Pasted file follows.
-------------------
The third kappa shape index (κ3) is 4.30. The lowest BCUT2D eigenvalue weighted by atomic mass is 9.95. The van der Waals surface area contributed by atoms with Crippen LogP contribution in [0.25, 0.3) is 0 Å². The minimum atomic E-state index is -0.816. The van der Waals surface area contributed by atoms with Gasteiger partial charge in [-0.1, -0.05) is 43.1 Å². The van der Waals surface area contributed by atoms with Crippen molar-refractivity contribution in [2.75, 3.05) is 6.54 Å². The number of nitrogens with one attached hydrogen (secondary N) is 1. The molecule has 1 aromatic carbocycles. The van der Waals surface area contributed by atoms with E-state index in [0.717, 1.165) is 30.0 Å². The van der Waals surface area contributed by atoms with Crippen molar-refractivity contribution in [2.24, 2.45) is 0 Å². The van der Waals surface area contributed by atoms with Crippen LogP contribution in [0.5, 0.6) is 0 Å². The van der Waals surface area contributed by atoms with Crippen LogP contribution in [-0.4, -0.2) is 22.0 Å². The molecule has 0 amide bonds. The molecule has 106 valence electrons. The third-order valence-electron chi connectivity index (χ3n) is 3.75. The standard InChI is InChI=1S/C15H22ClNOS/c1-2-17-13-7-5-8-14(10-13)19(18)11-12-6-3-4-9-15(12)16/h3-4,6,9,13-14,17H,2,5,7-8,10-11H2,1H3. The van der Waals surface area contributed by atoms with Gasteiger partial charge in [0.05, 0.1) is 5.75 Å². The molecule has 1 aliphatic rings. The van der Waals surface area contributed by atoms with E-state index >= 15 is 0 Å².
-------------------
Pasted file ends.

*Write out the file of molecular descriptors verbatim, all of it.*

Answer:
The third kappa shape index (κ3) is 4.30. The lowest BCUT2D eigenvalue weighted by atomic mass is 9.95. The van der Waals surface area contributed by atoms with Crippen LogP contribution in [0.25, 0.3) is 0 Å². The minimum atomic E-state index is -0.816. The van der Waals surface area contributed by atoms with Gasteiger partial charge in [-0.1, -0.05) is 43.1 Å². The van der Waals surface area contributed by atoms with Crippen molar-refractivity contribution in [2.75, 3.05) is 6.54 Å². The number of nitrogens with one attached hydrogen (secondary N) is 1. The molecule has 1 aromatic carbocycles. The van der Waals surface area contributed by atoms with E-state index in [0.717, 1.165) is 30.0 Å². The van der Waals surface area contributed by atoms with Crippen molar-refractivity contribution in [2.24, 2.45) is 0 Å². The van der Waals surface area contributed by atoms with Crippen LogP contribution in [0.5, 0.6) is 0 Å². The van der Waals surface area contributed by atoms with Crippen LogP contribution in [-0.4, -0.2) is 22.0 Å². The molecule has 0 amide bonds. The molecule has 106 valence electrons. The third-order valence-electron chi connectivity index (χ3n) is 3.75. The standard InChI is InChI=1S/C15H22ClNOS/c1-2-17-13-7-5-8-14(10-13)19(18)11-12-6-3-4-9-15(12)16/h3-4,6,9,13-14,17H,2,5,7-8,10-11H2,1H3. The van der Waals surface area contributed by atoms with Gasteiger partial charge in [0.05, 0.1) is 5.75 Å². The molecule has 1 aliphatic rings. The van der Waals surface area contributed by atoms with E-state index >= 15 is 0 Å².